When Hawaii became a U.S. state in 1959, there was a need to reconfigure calculations to find the new center of the entire country. The new spot was pinpointed near Belle Fourche, South Dakota, and marked with a pole driven into the farmland.
This seemed like a somewhat weak way to honor the very middle of the United States, so the city, a little over 20 miles south of the makeshift marker, decided to do it up right. In 2008, they installed a large granite compass rose and dubbed it the “Center of the Nation” monument. There is even a metal disc in the middle that looks like an official geographic marker (though the official spot is to the north) for people to stand on and snap photos.
Scotland has not one, but three geographic centers. This mess is thanks to the use of different methods of calculation that each return different results. One center point is the midway spot between the furthest point in the North Sea and in the Atlantic Ocean. One is the center of just the Scottish mainland, and another includes the outlying islands. The people of the village of Newtonmore celebrate the first with a cross and stone marker at the spot. But the Scots living near the other two contenders would disagree.
Shortly after the U.S. Geological Survey determined in 1931 that a point near Rugby, North Dakota, was the center of North America, the town authorities worked quickly. The calculation put Rugby on the map, and the town seized its chance. It changed the town seal to an outline of North America, with Rugby as a dot on it. Volunteers erected a 15-foot rock obelisk in town, a proud symbol visible to those visiting or driving by.
But Rugby’s status was recently challenged by a few of the 40 residents of Robinson, a town about one hundred miles to the south. According to some calculations, neither town has the bragging rights, which instead go to a point in the town of… Center, in North Dakota.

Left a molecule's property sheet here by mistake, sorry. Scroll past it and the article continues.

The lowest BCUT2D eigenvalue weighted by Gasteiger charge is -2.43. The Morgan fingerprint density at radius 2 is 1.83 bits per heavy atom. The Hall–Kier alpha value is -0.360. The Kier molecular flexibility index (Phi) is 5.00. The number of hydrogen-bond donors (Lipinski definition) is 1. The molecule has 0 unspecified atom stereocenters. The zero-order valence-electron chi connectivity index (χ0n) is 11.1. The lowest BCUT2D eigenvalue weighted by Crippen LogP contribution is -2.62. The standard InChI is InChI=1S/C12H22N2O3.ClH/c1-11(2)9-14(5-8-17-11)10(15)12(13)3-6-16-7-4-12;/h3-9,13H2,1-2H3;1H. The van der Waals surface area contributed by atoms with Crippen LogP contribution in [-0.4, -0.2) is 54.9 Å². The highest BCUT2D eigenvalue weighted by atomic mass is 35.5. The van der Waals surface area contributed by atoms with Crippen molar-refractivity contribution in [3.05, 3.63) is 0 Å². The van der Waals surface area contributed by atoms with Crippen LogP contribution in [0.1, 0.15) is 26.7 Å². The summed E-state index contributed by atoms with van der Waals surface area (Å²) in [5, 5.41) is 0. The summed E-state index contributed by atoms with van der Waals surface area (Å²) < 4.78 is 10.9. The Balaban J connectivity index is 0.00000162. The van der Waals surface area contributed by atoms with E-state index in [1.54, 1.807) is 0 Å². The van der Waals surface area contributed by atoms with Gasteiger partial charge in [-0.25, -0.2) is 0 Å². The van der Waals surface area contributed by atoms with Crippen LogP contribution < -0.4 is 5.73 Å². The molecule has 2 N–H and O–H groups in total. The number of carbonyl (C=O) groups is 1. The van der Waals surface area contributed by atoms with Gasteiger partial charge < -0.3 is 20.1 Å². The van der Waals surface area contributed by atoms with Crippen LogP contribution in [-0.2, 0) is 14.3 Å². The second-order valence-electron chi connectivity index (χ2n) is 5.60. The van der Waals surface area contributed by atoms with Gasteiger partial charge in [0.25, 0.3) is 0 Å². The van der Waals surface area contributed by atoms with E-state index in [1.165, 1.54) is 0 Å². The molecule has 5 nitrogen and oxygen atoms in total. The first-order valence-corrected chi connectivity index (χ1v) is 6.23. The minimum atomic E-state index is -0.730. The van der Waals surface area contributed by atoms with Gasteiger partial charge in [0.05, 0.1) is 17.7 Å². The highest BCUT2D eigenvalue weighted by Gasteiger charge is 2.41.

The geographic center of the contiguous United States is marked at a point about two miles northwest of Lebanon, Kansas. A small stone pyramid designates the spot measured by a survey performed in 1918. A picnic table and cozy chapel are nearby. Couples can be married at the chapel and a Bible and guestbook allow visitors to reflect and mark their attendance to the middle of America.
The problem is, the actual center determined by the 1918 survey is located on a private farm less than a mile away. And in a second plot twist, a new location was later determined in Agra, Kansas, nearly 28 miles away.
The 45th parallel wraps around the globe marking the halfway point between the equator and the North Pole. In the late 1880s, the United States Coast and Geodetic Survey crew were working their way northward trying to mark it, along the coast of Maine to the St. Croix River. Topographers noticed a house in Perry that just happened to fall nearly on top of the 45th parallel, missing it by the tiniest fraction of a degree (only a few tenths of a second).
The cartographers placed a brass pin next to the house to mark the spot where line crosses the main road. A few years later, the citizens of Perry decided to erect a more permanent marker, which still stands today. But the stone actually sits just a bit south of actual 45th, missing it by about 140 feet. But that took much more modern equipment to determine. The early survey crew was awfully close.
When the road over Mule Pass was built in 1913 and 1914, it was done by prison labor. The stubby concrete obelisk that marks the pass was placed here partly to proclaim that fact, as well as memorialize the triumph of pavement over nature.
But for some reason the marker added another claim: that Mule Pass was right on top of the Continental Divide, the invisible line separating the watersheds of the Atlantic and Pacific Oceans. That line, however, lies about 120 miles to the east, along a low rise in New Mexico.
Tourists lining up for a picture at the Greenwich Observatory Monument can save some time and go for a walk just a few hundred feet to the east in Greenwich park for a picture at the real Greenwich Prime Meridian. With the introduction of satellite based GPS navigation, the position of the Greenwich Meridian that dates back to 1851 was called into question. What modern instruments pointed out was that, due to inaccuracies in the instruments used at the time the meridian line was established, it ended up 102 meters (334 feet) west of its actual position.